Victoria is currently on the third step, but ramping up to fifth won’t change that there are some efficiency improvements, such as natural gas, that still cause far more emissions than full-electric. The city staff timeline recommended using the new provincial mechanism to require low carbon by 2023 for low-density residential builds and 2024 for large builds, and zero carbon for both by 2025.

Many of the projects set to be completed in those years are currently in progress, so a key challenge the report identified was adapting them on the fly without causing delays that undermine Victoria’s goals for adding housing.

Saanich targets 2025 after lagging behind its targets

In the evening after Victoria’s Aug. 8 announcement, Saanich committee of the whole meeting heard a similar report as it moves toward its version of these changes. The report from Sharon Hvozdanski, the municipality’s director of planning, flagged the need to adopt stricter energy requirements for new buildings in order to meet emissions targets.

Hvozdanski’s report presents the results of the industry consultation, an analysis of the impact of these building codes, and proposals for bylaw amendments to make sure all new residential and commercial buildings meet zero carbon requirements by summer 2025.

The district’s second annual update on progress toward its climate goals—which covers 2021 and was received early this year—had Saanich below targets in several areas including building emissions. The amount of new buildings that meet the higher steps of the BC Energy Step Code, and that have net zero carbon, are supposed to hit 100% by 2025 and 2030 respectively. But as of the report, both were below 1%. Heat pump replacements of oil and natural gas heating were also well behind 2030 goals.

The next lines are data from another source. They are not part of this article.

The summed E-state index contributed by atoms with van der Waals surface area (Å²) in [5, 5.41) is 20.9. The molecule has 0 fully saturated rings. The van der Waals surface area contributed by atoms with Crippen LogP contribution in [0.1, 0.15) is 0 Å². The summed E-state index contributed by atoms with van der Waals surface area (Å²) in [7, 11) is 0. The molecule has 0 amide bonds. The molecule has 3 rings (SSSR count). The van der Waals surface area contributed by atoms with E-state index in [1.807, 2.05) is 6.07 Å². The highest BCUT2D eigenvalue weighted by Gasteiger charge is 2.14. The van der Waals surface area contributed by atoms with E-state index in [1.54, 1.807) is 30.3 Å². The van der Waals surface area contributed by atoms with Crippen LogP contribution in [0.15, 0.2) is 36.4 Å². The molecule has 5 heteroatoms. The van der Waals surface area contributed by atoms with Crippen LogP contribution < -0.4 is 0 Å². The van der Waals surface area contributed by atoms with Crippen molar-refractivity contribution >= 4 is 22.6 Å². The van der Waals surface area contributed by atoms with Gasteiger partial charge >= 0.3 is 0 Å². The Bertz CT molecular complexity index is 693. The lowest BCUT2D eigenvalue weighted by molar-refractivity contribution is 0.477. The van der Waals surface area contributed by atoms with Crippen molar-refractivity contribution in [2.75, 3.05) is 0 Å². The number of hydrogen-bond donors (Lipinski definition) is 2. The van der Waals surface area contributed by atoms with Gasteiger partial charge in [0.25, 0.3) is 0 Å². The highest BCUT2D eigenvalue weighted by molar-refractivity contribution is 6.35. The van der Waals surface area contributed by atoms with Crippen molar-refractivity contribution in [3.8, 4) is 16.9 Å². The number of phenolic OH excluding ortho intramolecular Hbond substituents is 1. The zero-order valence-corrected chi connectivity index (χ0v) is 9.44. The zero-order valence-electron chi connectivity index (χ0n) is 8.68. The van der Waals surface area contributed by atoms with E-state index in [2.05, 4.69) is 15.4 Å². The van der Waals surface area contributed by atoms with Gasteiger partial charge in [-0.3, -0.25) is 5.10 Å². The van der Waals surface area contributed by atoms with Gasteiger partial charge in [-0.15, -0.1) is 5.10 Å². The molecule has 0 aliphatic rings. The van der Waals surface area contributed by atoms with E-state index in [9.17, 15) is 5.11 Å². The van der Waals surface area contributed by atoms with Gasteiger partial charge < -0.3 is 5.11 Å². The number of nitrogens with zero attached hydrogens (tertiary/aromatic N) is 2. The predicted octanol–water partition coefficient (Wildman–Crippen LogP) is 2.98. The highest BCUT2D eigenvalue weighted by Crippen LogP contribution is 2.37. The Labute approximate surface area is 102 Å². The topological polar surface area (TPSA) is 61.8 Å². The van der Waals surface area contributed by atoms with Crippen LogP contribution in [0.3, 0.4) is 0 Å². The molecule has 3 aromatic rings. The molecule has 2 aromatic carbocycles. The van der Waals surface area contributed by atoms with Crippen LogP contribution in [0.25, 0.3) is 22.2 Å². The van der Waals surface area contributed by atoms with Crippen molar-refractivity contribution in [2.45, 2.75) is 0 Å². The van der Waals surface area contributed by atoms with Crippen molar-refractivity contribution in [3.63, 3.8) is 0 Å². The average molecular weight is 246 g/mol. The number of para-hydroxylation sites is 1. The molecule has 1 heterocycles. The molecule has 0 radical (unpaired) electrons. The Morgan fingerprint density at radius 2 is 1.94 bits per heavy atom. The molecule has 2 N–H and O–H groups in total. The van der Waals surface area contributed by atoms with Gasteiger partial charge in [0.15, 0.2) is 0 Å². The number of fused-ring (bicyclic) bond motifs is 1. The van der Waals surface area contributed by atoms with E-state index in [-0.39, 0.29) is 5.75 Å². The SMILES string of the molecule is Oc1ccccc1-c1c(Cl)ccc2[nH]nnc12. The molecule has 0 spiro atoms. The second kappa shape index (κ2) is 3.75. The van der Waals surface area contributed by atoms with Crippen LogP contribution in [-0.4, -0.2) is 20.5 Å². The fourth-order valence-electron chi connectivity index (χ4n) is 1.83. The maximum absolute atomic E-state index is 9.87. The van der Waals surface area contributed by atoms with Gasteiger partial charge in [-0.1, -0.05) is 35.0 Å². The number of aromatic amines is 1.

The Aug. 8 report does note that when the Climate Plan was approved there was no mechanism for municipalities to directly regulate GHG emissions of buildings and the Step Code had to be used. The report advises that should this December provincial change not go through, there are ways to still pursue its current targets through the Step Code.

Central Saanich wants more independence for its climate push

Central Saanich, the third and smallest member of this joint local shift, recently attempted to break from the CRD climate service and make its climate shifts on its own. The combined district-wide service provides technical data and scientific expertise, as well as supporting climate action like emissions reduction and climate adaptation in the region. But Central Saanich’s mayor, Ryan Windsor, argued the $40,000 cost would be better deployed by the municipality itself. If it stays, that cost is expected to rise to $74,000 in 2023—but without Central Saanich, the other municipalities’ contributions would go up 4.5%. 

The motion was denied in a split CRD board vote, with the other two 2025-targeting municipalities’ representatives speaking against it. Victoria mayor Lisa Helps argued that allowing one municipality to pull out could lead to a domino effect that fractures what had been regional consensus. Saanich’s Colin Plant said that climate action is the issue most deserving of regional collaboration. Other municipalities’ reps fell more in favour of giving individual municipalities more autonomy regardless of the issue.

—With files from Brishti Basu, Tori Marlan, and Jimmy Thomson

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Cameron Welch